WHEN FREE TIME yields to sabbath—unplanned sacred time for rest, worship, or gathered community—our worlds are turned upside down, and we feel uncomfortable. Sabbath practices are not what our culture or economy teaches us to do with our time. Observing sabbath is scary because it means slowing down to examine what we’re doing with our lives, why we’re doing it, and who we are. Sabbath, when practiced regularly, makes us realize what we’ve called “living” isn’t actually living at all.
—J. Dana Trent, For Sabbath’s Sake: Embracing Your Need for Rest, Worship, and Community (Upper Room Books, 2017)
What feelings arise when you try to practice the countercultural ways of sabbath? Join the conversation.
If you stop trampling the Sabbath,
stop doing whatever you want on my holy day,
and consider the Sabbath a delight,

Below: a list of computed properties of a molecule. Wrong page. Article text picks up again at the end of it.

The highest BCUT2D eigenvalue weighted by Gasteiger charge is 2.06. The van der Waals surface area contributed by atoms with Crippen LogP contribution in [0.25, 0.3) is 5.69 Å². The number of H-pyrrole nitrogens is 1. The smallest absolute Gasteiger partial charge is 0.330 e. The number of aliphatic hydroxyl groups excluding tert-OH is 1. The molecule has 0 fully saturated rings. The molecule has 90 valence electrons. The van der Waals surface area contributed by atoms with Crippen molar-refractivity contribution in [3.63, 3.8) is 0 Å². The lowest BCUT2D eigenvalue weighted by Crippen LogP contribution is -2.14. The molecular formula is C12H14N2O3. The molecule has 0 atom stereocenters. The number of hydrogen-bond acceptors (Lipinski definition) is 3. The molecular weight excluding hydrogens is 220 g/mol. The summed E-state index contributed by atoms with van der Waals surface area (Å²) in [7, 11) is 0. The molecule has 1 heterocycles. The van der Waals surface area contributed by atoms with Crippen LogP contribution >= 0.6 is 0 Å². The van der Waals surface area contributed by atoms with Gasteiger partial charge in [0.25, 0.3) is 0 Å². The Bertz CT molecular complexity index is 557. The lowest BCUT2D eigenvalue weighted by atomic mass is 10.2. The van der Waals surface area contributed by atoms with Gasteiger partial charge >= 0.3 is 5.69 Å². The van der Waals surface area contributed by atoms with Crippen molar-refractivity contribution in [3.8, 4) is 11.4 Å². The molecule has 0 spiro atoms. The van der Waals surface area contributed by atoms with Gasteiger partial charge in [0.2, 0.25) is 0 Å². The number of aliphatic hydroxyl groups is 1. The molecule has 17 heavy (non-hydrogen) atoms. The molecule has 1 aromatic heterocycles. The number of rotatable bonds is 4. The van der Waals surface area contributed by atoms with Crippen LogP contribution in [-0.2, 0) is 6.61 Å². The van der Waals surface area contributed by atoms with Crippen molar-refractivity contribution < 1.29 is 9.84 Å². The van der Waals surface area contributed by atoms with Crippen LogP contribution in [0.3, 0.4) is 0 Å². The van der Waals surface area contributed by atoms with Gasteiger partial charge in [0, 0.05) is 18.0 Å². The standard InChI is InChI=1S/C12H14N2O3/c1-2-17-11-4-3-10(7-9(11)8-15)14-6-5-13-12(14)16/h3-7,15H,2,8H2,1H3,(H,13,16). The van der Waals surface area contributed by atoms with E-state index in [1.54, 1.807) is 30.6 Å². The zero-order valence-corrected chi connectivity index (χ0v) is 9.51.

sacred to the LORD, honored,
and honor it instead of doing things your way,
seeking what you want and doing business as usual,
then you will take delight in the LORD.
—Isaiah 58:13-14a (CEB)
Prayer for the Week
I am listening.
Submit your prayer to The Upper Room.
This Lent, The Upper Room is offering an online Lenten Calendar for children, youth, and families. Visit UpperRoom.org/Lent to interact with the calendar and sign up to receive each day’s practice in your inbox.
(Courtesy of Vanderbilt Divinity Library)
Looking for lectionary-based resources? Learn more about The Upper Room Disciplines.